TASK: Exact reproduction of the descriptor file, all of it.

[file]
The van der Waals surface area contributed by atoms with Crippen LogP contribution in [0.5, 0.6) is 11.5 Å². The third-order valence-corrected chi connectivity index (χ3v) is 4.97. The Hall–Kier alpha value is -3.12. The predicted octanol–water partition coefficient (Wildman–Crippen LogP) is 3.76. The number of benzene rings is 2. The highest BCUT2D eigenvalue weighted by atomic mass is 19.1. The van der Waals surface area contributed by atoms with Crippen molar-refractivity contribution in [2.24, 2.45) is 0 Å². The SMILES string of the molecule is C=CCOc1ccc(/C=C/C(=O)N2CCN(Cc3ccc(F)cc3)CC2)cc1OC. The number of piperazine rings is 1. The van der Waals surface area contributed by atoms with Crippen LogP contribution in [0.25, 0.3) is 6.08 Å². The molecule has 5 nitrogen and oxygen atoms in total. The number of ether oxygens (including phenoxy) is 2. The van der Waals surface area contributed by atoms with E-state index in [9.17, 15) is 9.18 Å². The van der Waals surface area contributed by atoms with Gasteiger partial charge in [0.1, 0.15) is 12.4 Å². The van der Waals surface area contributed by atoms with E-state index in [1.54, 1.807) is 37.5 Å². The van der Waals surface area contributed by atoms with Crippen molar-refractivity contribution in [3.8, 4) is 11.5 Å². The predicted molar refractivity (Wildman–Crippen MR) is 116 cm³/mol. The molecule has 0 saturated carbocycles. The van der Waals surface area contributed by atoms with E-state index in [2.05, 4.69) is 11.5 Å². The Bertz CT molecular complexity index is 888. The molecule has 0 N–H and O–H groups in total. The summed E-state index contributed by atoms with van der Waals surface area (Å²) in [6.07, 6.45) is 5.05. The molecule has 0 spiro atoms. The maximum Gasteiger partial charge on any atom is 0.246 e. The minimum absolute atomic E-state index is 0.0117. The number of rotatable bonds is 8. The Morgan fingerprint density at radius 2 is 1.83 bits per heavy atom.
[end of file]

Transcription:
The van der Waals surface area contributed by atoms with Crippen LogP contribution in [0.5, 0.6) is 11.5 Å². The third-order valence-corrected chi connectivity index (χ3v) is 4.97. The Hall–Kier alpha value is -3.12. The predicted octanol–water partition coefficient (Wildman–Crippen LogP) is 3.76. The number of benzene rings is 2. The highest BCUT2D eigenvalue weighted by atomic mass is 19.1. The van der Waals surface area contributed by atoms with Crippen molar-refractivity contribution in [2.24, 2.45) is 0 Å². The SMILES string of the molecule is C=CCOc1ccc(/C=C/C(=O)N2CCN(Cc3ccc(F)cc3)CC2)cc1OC. The number of piperazine rings is 1. The van der Waals surface area contributed by atoms with Crippen LogP contribution in [0.25, 0.3) is 6.08 Å². The molecule has 5 nitrogen and oxygen atoms in total. The number of ether oxygens (including phenoxy) is 2. The van der Waals surface area contributed by atoms with E-state index in [9.17, 15) is 9.18 Å². The van der Waals surface area contributed by atoms with Gasteiger partial charge in [0.1, 0.15) is 12.4 Å². The van der Waals surface area contributed by atoms with E-state index in [1.54, 1.807) is 37.5 Å². The van der Waals surface area contributed by atoms with Crippen molar-refractivity contribution in [3.8, 4) is 11.5 Å². The predicted molar refractivity (Wildman–Crippen MR) is 116 cm³/mol. The molecule has 0 saturated carbocycles. The van der Waals surface area contributed by atoms with E-state index in [2.05, 4.69) is 11.5 Å². The Bertz CT molecular complexity index is 888. The molecule has 0 N–H and O–H groups in total. The summed E-state index contributed by atoms with van der Waals surface area (Å²) in [6.07, 6.45) is 5.05. The molecule has 0 spiro atoms. The maximum Gasteiger partial charge on any atom is 0.246 e. The minimum absolute atomic E-state index is 0.0117. The number of rotatable bonds is 8. The Morgan fingerprint density at radius 2 is 1.83 bits per heavy atom.